The G7, a club of (mostly) Western countries, wants to continue cooperating with China but believes that the country takes too many risks and “disrupts the global economy.” The countries aim to “invest in our own economic vitality.” In an earlier statement, the leaders expressed their intention to take action against any countries employing “economic coercion.”
The seven countries, including Japan, Germany, the UK, and the US, along with the European Union, state that there is a “disturbing increase” in global economic coercion. This refers to situations where countries assume indispensable positions in certain economic processes and use that power to exert political influence. Although China is not explicitly mentioned, a second statement associates these practices with the country.
With crisis in G7 countries it’s all void talks
Economic coercion is detrimental to global trade, undermines countries’ ability to make independent decisions, and ultimately jeopardizes “global security and stability,” according to the G7. Attempts to use economic dependency as a weapon will “fail and have consequences.”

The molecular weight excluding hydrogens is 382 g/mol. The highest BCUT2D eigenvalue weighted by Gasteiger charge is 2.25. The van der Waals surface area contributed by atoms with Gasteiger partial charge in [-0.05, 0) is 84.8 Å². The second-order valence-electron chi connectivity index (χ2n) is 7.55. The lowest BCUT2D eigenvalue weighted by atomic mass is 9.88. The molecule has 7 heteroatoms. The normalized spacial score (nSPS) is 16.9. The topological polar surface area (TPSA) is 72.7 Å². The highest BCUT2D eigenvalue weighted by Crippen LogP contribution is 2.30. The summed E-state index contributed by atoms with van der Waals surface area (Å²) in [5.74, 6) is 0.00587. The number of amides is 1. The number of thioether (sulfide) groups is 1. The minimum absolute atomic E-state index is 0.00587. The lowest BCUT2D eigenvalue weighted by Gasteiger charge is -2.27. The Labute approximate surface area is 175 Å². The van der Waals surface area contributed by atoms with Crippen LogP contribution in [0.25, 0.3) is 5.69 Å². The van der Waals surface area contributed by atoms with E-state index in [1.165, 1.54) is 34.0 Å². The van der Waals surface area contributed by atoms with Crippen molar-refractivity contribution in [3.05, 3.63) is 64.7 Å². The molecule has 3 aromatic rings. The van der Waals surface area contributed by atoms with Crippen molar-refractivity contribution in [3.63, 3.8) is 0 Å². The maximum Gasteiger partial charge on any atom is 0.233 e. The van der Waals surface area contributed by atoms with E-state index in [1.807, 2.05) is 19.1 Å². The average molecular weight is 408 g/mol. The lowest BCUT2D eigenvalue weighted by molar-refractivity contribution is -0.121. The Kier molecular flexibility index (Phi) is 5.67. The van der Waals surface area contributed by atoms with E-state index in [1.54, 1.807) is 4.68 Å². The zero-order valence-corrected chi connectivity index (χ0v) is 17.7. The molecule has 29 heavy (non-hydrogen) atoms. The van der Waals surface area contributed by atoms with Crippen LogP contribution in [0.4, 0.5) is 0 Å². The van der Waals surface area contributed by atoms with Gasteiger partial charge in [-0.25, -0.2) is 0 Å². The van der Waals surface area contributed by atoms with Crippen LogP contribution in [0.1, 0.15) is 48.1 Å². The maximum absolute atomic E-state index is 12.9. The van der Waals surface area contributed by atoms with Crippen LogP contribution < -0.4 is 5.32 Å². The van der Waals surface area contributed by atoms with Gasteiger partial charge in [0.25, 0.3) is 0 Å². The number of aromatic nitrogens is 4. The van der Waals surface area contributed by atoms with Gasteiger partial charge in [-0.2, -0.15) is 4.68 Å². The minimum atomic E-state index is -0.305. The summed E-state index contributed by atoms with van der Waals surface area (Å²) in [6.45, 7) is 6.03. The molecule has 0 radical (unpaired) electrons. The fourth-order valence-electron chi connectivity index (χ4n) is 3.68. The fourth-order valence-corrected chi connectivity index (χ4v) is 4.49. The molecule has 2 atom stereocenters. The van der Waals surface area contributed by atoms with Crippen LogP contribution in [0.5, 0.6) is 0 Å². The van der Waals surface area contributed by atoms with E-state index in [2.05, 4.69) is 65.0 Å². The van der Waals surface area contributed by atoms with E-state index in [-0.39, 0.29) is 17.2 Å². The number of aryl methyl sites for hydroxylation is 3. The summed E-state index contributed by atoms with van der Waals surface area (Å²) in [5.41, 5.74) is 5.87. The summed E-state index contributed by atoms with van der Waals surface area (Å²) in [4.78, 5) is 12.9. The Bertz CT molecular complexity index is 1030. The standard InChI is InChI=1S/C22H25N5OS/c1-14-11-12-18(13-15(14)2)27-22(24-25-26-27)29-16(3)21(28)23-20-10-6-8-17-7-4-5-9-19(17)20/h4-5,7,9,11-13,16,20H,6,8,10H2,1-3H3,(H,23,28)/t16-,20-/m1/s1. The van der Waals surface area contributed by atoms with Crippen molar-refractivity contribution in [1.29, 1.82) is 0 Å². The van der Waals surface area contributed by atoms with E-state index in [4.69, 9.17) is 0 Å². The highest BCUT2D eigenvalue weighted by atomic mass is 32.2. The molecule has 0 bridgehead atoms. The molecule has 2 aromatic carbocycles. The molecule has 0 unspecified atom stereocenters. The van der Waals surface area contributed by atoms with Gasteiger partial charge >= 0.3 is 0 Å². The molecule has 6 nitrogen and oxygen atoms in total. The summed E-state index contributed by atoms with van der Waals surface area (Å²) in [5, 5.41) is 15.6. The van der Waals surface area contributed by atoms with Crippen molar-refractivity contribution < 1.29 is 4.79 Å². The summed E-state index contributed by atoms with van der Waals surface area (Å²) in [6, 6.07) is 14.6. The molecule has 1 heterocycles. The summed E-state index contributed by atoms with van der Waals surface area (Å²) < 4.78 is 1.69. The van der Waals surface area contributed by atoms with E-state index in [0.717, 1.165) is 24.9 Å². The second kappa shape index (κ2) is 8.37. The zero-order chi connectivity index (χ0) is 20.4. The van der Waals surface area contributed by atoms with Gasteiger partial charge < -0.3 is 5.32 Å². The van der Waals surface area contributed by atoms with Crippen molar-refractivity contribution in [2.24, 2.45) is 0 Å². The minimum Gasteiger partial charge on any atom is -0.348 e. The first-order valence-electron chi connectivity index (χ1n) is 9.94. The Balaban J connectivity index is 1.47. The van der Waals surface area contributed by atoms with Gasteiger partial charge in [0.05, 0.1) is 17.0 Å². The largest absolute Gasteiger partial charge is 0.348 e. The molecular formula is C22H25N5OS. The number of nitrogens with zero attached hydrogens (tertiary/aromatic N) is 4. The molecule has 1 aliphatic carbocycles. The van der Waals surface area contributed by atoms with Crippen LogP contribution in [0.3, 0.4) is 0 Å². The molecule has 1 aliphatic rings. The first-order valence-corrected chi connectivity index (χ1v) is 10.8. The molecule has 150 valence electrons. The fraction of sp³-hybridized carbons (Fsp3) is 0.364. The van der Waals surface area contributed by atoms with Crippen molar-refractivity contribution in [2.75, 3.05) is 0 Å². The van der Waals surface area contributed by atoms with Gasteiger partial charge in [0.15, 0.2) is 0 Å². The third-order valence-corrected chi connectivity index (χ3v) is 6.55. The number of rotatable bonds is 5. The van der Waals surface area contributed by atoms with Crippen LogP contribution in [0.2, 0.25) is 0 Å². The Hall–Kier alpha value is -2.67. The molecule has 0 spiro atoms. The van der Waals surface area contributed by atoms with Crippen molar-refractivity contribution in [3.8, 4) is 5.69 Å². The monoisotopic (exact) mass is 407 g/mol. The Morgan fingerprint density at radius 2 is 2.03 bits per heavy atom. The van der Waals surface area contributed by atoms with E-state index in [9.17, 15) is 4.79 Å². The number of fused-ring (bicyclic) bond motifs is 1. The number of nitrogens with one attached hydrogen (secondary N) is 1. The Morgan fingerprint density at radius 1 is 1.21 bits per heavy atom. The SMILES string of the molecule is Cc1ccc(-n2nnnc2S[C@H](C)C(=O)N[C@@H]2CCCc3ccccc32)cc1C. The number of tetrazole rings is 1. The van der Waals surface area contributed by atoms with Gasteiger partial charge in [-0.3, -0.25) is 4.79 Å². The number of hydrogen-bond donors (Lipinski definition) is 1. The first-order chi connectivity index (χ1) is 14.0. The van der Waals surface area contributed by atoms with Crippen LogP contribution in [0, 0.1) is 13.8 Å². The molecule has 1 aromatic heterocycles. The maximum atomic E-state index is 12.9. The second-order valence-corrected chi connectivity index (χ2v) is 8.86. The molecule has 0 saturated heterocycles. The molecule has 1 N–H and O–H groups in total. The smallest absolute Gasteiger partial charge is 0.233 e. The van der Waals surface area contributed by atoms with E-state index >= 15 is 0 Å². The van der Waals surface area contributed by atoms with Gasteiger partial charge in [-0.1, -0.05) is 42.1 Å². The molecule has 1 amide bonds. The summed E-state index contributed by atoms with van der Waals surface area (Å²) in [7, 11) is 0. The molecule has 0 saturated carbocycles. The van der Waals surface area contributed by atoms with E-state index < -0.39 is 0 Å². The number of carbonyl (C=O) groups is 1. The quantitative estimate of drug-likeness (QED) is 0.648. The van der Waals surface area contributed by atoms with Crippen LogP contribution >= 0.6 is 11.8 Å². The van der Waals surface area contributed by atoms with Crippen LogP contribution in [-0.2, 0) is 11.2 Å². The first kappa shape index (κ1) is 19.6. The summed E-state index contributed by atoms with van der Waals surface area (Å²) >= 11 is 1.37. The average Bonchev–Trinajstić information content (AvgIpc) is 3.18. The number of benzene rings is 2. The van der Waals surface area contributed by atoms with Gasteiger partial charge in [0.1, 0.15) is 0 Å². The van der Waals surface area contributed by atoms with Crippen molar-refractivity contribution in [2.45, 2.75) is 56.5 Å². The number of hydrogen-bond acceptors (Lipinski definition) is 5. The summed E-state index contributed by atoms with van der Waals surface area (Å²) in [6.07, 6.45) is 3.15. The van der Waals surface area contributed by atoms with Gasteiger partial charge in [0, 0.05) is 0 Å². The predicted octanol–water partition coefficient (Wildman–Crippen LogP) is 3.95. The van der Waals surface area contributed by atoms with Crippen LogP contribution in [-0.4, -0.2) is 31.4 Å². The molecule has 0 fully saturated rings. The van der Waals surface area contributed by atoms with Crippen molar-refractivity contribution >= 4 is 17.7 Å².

To combat economic coercion, the G7 announces the establishment of a new cooperative platform called the Coordination Platform on Economic Coercion. Its purpose is to exchange information, support countries under pressure, and facilitate joint action.
According to European Commission President Ursula von der Leyen, economic cooperation can also be a “win-win collaboration.” She suggests that Western countries can serve as a viable alternative to China and Russia.
Von der Leyen cites the example of the Belt and Road Initiative, through which China aims to promote trade between Asia and Africa. According to her, many countries saw it as “a good and inexpensive offer,” but the reality has proven otherwise.
“They have incurred Chinese loans and found themselves in a debt crisis. All that Russia offers to these countries are weapons and mercenaries.” Therefore, the Commission President advocates seeking closer ties with the other G7 countries. “But we must act swiftly and be specific.”
The G7 countries assert that it remains possible to cooperate with China but that the “excessive dependencies” on the country need to be reduced. The leaders emphasize that the intention is not to “decouple or turn inward” but rather to maintain cooperation.